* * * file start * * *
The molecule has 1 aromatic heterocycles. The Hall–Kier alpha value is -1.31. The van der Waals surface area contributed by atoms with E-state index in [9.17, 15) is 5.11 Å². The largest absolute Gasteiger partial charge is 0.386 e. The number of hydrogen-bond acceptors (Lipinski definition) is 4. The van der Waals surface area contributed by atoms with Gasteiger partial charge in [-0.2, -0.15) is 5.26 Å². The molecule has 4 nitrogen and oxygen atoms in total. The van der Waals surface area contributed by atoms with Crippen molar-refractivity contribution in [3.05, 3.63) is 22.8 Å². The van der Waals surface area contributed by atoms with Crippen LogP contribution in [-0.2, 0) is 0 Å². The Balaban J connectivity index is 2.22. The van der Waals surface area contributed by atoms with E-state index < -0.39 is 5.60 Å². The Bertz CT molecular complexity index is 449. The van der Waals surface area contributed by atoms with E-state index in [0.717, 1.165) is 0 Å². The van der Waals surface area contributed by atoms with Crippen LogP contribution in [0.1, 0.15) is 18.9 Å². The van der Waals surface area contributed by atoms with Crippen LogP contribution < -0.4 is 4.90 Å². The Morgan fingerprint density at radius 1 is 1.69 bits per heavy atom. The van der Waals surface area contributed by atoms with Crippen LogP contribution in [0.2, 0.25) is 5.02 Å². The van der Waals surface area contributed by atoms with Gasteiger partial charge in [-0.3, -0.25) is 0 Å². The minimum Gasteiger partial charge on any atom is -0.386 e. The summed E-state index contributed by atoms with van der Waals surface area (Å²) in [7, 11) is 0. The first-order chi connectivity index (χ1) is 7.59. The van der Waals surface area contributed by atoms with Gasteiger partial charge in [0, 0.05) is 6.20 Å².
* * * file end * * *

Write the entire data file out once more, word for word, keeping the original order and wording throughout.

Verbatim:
The molecule has 1 aromatic heterocycles. The Hall–Kier alpha value is -1.31. The van der Waals surface area contributed by atoms with E-state index in [9.17, 15) is 5.11 Å². The largest absolute Gasteiger partial charge is 0.386 e. The number of hydrogen-bond acceptors (Lipinski definition) is 4. The van der Waals surface area contributed by atoms with Gasteiger partial charge in [-0.2, -0.15) is 5.26 Å². The molecule has 4 nitrogen and oxygen atoms in total. The van der Waals surface area contributed by atoms with Crippen molar-refractivity contribution in [3.05, 3.63) is 22.8 Å². The van der Waals surface area contributed by atoms with Crippen LogP contribution in [-0.2, 0) is 0 Å². The Balaban J connectivity index is 2.22. The van der Waals surface area contributed by atoms with E-state index < -0.39 is 5.60 Å². The Bertz CT molecular complexity index is 449. The van der Waals surface area contributed by atoms with E-state index in [0.717, 1.165) is 0 Å². The van der Waals surface area contributed by atoms with Crippen LogP contribution in [0.1, 0.15) is 18.9 Å². The van der Waals surface area contributed by atoms with Crippen LogP contribution < -0.4 is 4.90 Å². The Morgan fingerprint density at radius 1 is 1.69 bits per heavy atom. The van der Waals surface area contributed by atoms with Crippen LogP contribution in [0.2, 0.25) is 5.02 Å². The van der Waals surface area contributed by atoms with Gasteiger partial charge in [-0.3, -0.25) is 0 Å². The minimum Gasteiger partial charge on any atom is -0.386 e. The summed E-state index contributed by atoms with van der Waals surface area (Å²) in [7, 11) is 0. The first-order chi connectivity index (χ1) is 7.59. The van der Waals surface area contributed by atoms with Gasteiger partial charge in [0, 0.05) is 6.20 Å².